Late de­vel­oper: Pa­tience pays off for As­tle

The Press - - Sport - Bren­don Egan bren­don.egan@stuff.co.nz

Bat­tling away in do­mes­tic cricket, Todd As­tle al­ways tried to ex­hibit the pro­fes­sion­al­ism and work ethic of a sea­soned Black Cap.

The 31-year-old legspin­ner cred­its those traits for his de­vel­op­ment af­ter se­cur­ing his first full-time New Zealand Cricket (NZC) con­tract, 12 years on from his first-class de­but.

Af­ter more than a decade of be­ing on a do­mes­tic re­tainer with Can­ter­bury, As­tle has fi­nally taken the next step for­ward in his ca­reer, be­ing in­cluded in NZC’s 20-man con­tract list.

He was re­warded for strong one­day per­for­mances against the West Indies and Pak­istan this past sum­mer. As­tle also stepped up in the day-night test against Eng­land in Auck­land, tak­ing 3-39 in the sec­ond in­nings to lead New Zealand to vic­tory.

A first-time NZC con­tract pro­vides fi­nan­cial se­cu­rity for As­tle and wife, Rachel, with their sec­ond child due in Au­gust. Re­tain­ers are kept con­fi­den­tial, but As­tle’s NZC con­tract could be around $100,000, al­most dou­ble his do­mes­tic deal.

As­tle started a men­tal skills busi­ness last year, In­ner­spin, work­ing with age-group, school, and club sports teams in the Christchurch area. He will con­tinue to re­main in­volved when free of cricket com­mit­ments.

While some young crick­eters burst on the scene and quickly find their way into the Black Caps, As­tle’s jour­ney has been a long trek.

He started as an open­ing bats­man for Can­ter­bury in 2005-06 and took a fur­ther four sea­sons to cap­ture his first five-wicket bag in a first-class match.

‘‘That’s been the sat­is­fy­ing part is that it’s been hard earned. I’ve had to re­ally work at my game.

‘‘It’s en­joy­able look­ing back. You go through those strug­gles and you’re al­ways try­ing to get bet­ter. Es­pe­cially that last sea­son to have con­trib­uted and done well [for New Zealand], it proves to my­self I can do it at that level.’’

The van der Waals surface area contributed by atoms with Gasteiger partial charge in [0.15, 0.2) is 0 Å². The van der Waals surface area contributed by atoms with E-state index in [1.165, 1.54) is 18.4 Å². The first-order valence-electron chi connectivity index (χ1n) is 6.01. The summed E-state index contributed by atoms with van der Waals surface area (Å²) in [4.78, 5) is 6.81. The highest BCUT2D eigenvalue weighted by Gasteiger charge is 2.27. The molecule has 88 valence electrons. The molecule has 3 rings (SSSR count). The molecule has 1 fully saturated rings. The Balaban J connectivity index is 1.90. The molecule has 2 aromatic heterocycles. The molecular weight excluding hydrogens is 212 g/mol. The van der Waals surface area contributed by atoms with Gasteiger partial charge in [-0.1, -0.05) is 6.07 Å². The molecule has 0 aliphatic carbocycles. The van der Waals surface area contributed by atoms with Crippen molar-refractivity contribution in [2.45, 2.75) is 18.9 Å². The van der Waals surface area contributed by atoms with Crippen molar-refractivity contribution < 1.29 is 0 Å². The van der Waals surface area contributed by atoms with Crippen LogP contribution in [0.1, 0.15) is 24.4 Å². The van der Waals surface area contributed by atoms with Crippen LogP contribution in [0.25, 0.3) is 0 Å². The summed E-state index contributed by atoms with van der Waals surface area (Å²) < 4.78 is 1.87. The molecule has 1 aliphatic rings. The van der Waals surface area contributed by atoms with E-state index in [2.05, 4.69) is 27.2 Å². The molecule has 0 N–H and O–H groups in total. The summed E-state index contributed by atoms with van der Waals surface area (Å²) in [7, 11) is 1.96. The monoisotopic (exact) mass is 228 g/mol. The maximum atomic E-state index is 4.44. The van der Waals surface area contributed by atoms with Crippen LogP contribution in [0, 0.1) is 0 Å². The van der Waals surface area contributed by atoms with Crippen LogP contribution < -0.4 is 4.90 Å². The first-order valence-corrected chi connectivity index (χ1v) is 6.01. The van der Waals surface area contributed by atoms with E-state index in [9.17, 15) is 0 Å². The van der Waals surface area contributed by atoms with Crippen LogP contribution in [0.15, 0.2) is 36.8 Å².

Even when he was toil­ing away for Can­ter­bury, As­tle tried to ap­proach matches with the stan­dards of a veteran Black Cap.

He is renowned for his long hours bowl­ing in the nets and metic­u­lous prepa­ra­tion, which have served him well in re­cent times.

‘‘I al­ways had the mind­set I was a pro­fes­sional crick­eter 12 months of the year, but you don’t get that un­less you get a New Zealand con­tract, which is for 12 months.

‘‘When you’re a do­mes­tic crick­eter you still have to have that thought process be­cause you’re still train­ing and try­ing to do all you can, even though you’re not get­ting paid [all year round] for that.’’

As­tle has dom­i­nated the Plun­ket Shield four-day com­pe­ti­tion over the past five sea­sons, tak­ing 148 wick­ets at 26.2. His white-ball form for Can­ter­bury has been just as im­pres­sive, while also chip­ping in with vi­tal mid­dle or­der runs.

Hav­ing only had lim­ited pre­vi­ous op­por­tu­ni­ties with the Black Caps, he made the most of his chances over the sum­mer.

He was cru­elly de­nied a test at his Ha­gley Oval home ground against Eng­land af­ter suf­fer­ing a

‘‘That’s been the sat­is­fy­ing part is that it’s been hard earned. I’ve had to re­ally work at my game.’’ Todd As­tle

side strain in­jury, while help­ing bowl New Zealand to vic­tory in the day-night test at Eden Park. Do­ing well for New Zealand had only made him hun­grier for fu­ture suc­cess.

The Black Caps’ next tour is against Pak­istan in Oc­to­berNovem­ber with matches set to be held in the United Arab Emi­rates.

Pitches there should pro­vide plenty of turn, which will en­hance As­tle’s se­lec­tion case. ‘‘That’s the next chal­lenge.

‘‘I know they say it’s spin­ner­friendly, but of­ten it’s very hard toil in 40 de­gree heat and those are all the dif­fer­ent chal­lenges you face at the high­est level.’’

They’re chal­lenges As­tle is used to over­com­ing.

GETTY IM­AGES

Todd As­tle’s decade of toil in do­mes­tic cricket has earned its re­wards with a full­time New Zealand Cricket con­tract.

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